Martial Art Style Translations

D

Drunken Master

Guest
There are loads of martial arts out their and I was just wondering what some of the name actually meant.

For example I believe Karate literally means 'empty hand'.

What do the following translate to;

Kung Fu
Tang Soo Do
Wu Shu

And if anyone knows any others that would be cool.
 

Turner

Blue Belt
Joined
Mar 9, 2002
Messages
268
Reaction score
0
Location
Martinsville, Virginia
Karate also means "Hand of China"

I am fairly sure that Tang Soo Do means "The way of China Hand" referring to the Tang dynasty.

Now, I've heard but can't be certain, that Kung-Fu just means "Skill" or "Ability"
 

bdparsons

Black Belt
Joined
Mar 24, 2002
Messages
522
Reaction score
14
Location
Raleigh, NC, USA
Hap-ki-do

Hap-- "to bring together": "to blend"; "to coordinate"
Ki-- "Power"; "Force"
Do-- "Way"; "Art"; "Path"

Hapkido-- "The Art of Coordinated Power"


Ken-po

Ken-- "Fist"
Po-- "Law"

Kenpo--"Law of the Fist"

Respects,
Bill
:asian:
 

Dronak

Black Belt
Founding Member
Joined
Oct 25, 2001
Messages
646
Reaction score
16
Location
College Park, MD, USA
A book I have says "Kung Fu literally means energy (Kung) and time (Fu). . . . [A]ny skill, talent, or technique that requires patiences (energy and time) is called Kung Fu". It says Wu Su which means martial technique is the more appropriate Chinese term for martial arts. I think I've also heard Kung Fu translated more figuratively as "hard work". Same idea though -- through time and effort you gain skill at something.
 

Cthulhu

Senior Master
Founding Member
MTS Alumni
Joined
Sep 1, 2001
Messages
4,526
Reaction score
28
Location
Florida
The translation of karate today is "empty hand". It once was "China hand", which was also pronounced 'karate', but written with the kanji for 'China' instead of 'empty'.

Kenpo/Kempo is the direct Japanese translation of Chuan fa, which translates into English as 'fist law' or 'fist way'.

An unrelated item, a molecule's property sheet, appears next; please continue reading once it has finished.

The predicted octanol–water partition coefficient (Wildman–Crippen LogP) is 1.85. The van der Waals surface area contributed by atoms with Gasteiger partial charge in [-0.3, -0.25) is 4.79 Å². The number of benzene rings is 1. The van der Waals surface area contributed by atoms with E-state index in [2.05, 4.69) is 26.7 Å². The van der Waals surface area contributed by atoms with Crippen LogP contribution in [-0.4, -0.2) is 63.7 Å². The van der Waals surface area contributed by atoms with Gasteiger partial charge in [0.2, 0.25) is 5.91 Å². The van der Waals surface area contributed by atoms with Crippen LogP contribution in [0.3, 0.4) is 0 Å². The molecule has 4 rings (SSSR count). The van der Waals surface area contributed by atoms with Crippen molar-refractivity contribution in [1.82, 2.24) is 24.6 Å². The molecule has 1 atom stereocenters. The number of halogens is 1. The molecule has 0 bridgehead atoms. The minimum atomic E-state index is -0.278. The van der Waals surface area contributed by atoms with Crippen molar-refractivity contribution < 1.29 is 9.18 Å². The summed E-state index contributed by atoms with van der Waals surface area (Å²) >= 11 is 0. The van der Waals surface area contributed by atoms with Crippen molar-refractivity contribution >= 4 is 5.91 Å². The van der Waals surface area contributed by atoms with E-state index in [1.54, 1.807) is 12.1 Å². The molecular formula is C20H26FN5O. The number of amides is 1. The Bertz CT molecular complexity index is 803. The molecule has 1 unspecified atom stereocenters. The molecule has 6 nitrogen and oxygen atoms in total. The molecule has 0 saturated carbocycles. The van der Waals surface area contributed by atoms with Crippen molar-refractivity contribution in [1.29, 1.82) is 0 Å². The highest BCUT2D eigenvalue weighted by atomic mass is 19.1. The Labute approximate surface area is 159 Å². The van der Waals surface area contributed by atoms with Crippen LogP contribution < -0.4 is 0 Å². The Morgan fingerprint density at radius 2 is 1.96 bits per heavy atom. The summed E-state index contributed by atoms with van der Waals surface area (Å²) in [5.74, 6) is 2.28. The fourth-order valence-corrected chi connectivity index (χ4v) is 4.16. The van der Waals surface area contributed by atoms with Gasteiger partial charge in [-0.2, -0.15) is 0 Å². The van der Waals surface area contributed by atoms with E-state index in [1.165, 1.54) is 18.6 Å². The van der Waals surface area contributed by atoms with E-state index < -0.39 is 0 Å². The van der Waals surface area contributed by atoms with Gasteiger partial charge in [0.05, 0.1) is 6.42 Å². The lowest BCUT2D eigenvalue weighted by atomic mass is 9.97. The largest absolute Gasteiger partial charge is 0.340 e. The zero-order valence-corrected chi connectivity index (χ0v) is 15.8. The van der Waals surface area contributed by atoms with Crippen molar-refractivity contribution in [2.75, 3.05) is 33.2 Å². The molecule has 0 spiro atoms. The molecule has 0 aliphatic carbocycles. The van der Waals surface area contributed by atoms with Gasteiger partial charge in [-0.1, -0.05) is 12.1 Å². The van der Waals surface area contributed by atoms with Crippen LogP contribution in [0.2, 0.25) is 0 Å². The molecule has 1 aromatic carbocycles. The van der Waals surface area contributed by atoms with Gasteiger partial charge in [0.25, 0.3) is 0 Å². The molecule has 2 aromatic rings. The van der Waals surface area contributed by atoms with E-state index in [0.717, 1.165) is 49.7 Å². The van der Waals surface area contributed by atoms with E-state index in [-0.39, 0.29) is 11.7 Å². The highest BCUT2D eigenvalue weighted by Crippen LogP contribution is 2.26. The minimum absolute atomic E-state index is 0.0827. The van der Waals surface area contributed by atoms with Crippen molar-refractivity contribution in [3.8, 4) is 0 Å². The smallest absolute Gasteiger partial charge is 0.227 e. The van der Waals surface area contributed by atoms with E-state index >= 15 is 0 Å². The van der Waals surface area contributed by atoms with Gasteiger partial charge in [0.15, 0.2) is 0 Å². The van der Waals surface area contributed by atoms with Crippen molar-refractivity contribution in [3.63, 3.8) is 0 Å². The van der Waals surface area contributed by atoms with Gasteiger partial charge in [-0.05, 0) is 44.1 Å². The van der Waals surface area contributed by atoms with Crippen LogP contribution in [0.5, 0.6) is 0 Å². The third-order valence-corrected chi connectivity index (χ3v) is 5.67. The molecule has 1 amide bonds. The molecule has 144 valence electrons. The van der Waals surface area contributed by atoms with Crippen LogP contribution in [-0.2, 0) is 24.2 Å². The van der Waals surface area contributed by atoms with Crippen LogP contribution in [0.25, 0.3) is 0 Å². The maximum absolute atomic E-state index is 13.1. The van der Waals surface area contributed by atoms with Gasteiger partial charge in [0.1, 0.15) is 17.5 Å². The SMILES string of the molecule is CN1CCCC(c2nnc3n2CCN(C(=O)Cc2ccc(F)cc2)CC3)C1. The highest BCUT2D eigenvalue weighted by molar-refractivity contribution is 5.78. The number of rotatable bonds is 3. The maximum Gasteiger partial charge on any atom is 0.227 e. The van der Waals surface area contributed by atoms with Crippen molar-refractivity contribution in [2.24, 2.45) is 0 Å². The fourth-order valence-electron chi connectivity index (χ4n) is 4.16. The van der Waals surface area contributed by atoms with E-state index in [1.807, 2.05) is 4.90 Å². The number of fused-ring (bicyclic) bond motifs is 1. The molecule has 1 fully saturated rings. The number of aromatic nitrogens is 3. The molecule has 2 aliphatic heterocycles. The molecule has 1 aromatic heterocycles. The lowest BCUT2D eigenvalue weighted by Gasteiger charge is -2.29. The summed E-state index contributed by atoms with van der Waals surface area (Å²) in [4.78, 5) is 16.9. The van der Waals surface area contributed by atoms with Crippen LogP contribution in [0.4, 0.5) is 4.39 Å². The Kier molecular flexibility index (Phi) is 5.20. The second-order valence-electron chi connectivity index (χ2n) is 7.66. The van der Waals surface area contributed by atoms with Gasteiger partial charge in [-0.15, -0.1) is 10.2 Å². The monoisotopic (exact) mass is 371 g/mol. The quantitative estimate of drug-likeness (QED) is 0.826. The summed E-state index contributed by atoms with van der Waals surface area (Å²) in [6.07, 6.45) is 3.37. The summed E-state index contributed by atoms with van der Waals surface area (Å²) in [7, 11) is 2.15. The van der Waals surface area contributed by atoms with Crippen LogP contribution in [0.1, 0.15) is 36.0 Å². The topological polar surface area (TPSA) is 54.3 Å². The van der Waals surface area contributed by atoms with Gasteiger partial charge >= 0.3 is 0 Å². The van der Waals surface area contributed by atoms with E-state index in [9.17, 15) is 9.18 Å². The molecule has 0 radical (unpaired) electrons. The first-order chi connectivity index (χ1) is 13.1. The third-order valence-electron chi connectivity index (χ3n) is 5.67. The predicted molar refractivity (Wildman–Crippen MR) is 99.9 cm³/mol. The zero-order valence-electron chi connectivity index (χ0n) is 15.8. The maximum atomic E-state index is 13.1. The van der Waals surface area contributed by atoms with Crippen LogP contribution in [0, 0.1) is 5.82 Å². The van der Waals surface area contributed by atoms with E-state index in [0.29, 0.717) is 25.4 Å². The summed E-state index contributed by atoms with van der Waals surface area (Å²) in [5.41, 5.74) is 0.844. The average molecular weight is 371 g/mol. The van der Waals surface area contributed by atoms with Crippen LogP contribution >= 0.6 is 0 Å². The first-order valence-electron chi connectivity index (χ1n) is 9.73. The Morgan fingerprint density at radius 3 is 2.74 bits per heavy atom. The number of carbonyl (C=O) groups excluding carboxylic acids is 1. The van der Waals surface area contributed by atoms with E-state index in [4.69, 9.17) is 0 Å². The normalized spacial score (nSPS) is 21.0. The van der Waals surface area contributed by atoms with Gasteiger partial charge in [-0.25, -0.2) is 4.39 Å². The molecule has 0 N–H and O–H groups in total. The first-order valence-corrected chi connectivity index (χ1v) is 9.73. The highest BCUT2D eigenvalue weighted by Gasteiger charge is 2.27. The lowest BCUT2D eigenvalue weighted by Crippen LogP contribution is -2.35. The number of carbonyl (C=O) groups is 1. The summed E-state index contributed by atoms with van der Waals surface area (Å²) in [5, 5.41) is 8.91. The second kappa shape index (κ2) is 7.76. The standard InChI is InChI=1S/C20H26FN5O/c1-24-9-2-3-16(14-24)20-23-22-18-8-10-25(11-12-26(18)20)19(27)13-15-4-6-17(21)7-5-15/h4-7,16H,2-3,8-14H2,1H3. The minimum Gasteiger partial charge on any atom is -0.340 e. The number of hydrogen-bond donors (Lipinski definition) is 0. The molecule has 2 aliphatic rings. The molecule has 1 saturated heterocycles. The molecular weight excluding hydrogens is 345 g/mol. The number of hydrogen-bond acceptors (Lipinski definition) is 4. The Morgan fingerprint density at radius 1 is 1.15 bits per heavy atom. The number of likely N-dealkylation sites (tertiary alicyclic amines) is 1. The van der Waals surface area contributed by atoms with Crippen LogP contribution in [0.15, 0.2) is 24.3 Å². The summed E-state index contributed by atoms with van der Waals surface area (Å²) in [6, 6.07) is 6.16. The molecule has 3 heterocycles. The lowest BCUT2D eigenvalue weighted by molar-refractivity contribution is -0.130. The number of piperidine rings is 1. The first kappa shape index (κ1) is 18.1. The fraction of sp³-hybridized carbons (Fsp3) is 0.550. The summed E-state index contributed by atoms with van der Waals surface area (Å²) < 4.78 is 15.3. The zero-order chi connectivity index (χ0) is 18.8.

Wushu means martial art.

Tang soo do, also already translated here, is "The Way of the Tang Hand", Tang referring to China.

Wing Chun kuen has different translations, depending on which subsystem is being studied. The two most common translations are 'Always Spring boxing' or 'Praise Spring boxing'.

I believe both Hung Gar and Choy Lay Fut refer to the names of families, but I could be mistaken about those.

Cthulhu
 
OP
D

Despairbear

Guest
Aikido

Ai = Harmony
Ki = Energy
Do = The way


one possible translation: The way of harmonious energy.



Despair Bear
 
OP
S

Shinzu

Guest
shotokan =

"shoto" gichen funakoshi's pen name for writing poetry.

"kan" the house of.

thus the "house of shoto"
 

Cthulhu

Senior Master
Founding Member
MTS Alumni
Joined
Sep 1, 2001
Messages
4,526
Reaction score
28
Location
Florida
Sooner or later, someone would have to do it...

Jeet = intercept
Kune = fist
Do = Way

Jeet Kune Do = 'way of the intercepting fist'

On a similar note...

Jun Fan gung fu is simply the 'gung fu taught/practiced by Jun Fan', Jun Fan being Bruce Lee's Cantonese given name.

Cthulhu
 
OP
S

shihantae

Guest
Wing Chun is the name of the Student for which the system is named. The literal meaning is "Beautiful Spring time".

Wu Shu mean "war arts" it is the correct name for chinese martial arts.